I’m looking to animate a rendered image, so I need to control the timing of iterations, starting with a simple loop. The goal is to print the numbers 1 to 5, with 2-second intervals between each. You can run each code block by clicking the green button on the lower right corner of each cell.
The iteration is complete by the time
setTimeout is called, so all the numbers are logged on the console at the same time. Kind of defeats the point.
Global Variable Scope
Again, the iteration is complete by the time
setTimeout is called. At this point,
i has exceeded 5. It is able to bypass the callback because declaring
i as a
var makes it global. When the callback is executed, it is using the global variable value of 6. However, since the delay in `setTimeout` is incremented as
i increases, there is an actual time lapse between each printing of the number
6. I'm not completely lucid on every detail of this, but the rough idea is acceptable enough for me to move on.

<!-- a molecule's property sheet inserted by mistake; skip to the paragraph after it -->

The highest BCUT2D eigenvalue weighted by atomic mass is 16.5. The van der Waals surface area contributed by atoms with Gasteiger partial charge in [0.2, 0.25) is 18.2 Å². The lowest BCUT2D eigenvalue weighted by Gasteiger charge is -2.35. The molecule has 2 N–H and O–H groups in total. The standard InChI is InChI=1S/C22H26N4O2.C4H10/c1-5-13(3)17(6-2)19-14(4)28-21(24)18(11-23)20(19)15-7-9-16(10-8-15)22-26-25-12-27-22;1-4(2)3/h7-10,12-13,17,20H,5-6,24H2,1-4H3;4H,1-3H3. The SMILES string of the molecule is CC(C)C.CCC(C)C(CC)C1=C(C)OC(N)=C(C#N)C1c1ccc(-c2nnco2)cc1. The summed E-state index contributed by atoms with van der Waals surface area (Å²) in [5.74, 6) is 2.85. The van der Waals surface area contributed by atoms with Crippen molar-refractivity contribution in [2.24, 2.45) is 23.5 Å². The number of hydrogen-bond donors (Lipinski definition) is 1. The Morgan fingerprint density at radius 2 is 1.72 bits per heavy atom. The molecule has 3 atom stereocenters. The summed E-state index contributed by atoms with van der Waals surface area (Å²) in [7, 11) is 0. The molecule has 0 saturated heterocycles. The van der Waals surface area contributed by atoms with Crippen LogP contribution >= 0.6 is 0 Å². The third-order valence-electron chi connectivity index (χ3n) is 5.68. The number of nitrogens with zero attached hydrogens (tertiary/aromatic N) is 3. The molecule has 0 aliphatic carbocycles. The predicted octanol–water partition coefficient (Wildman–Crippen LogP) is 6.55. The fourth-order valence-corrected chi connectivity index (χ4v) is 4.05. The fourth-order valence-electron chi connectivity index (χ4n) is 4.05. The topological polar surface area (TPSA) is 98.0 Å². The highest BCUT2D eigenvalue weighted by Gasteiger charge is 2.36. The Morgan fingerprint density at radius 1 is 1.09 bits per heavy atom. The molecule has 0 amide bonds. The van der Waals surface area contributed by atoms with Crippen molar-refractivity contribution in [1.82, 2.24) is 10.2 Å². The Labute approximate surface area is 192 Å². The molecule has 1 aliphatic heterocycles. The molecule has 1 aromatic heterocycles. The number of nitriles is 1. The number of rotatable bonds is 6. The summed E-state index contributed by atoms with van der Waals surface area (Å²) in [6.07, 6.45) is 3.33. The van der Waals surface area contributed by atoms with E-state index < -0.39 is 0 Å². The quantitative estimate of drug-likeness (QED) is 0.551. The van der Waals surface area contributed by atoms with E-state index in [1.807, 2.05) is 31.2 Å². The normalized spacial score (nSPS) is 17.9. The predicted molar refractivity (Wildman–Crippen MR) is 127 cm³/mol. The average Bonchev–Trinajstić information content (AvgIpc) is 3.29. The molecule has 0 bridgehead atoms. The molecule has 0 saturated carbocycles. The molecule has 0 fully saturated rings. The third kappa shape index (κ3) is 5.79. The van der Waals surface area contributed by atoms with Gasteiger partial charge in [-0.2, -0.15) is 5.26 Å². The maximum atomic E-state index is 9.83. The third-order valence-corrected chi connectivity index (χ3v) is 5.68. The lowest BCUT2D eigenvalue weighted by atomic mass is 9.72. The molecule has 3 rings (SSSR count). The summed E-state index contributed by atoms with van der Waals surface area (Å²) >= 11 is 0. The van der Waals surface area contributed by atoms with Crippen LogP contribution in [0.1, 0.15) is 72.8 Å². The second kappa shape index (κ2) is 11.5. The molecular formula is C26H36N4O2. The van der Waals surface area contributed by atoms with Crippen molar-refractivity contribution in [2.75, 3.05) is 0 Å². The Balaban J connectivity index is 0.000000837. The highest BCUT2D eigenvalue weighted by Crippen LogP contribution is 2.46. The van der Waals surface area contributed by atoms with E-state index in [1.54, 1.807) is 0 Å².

This post explains why the code failed in the last block:
var i is hoisted and thus global. The
for loop has already completed and
i has reached
5, before the
setTimeout callback is executed. If I absolutely have to use
var i in the loop for some reason, the solution is to wrap the loop in a closure.
If I don't have to use
var in the loop, the easy solution is to use
let instead. I wouldn't have to change the rest of the code to add closure, because
let is block-scoped.
I've seen this type of code in the wild.
It's one of these moments, but the happy version of it:
Joel Spolsky has said that pointers and recursion are two concepts that some people are never able to fully comprehend. Kind of like "you're not a real programmer (but I am)."
Recursion With Stop
I've been told that the code in this function actually runs infinitely because of the recursion, but since it's not logging numbers on the console anymore, you just don't notice it. That can't be good, so here, I attempt to stop the function once I get the desired result. I'm not sure if the code has actually stopped running, but the
clearTimeout() hasn't broken anything.
All the snippets are available on this RunKit notebook.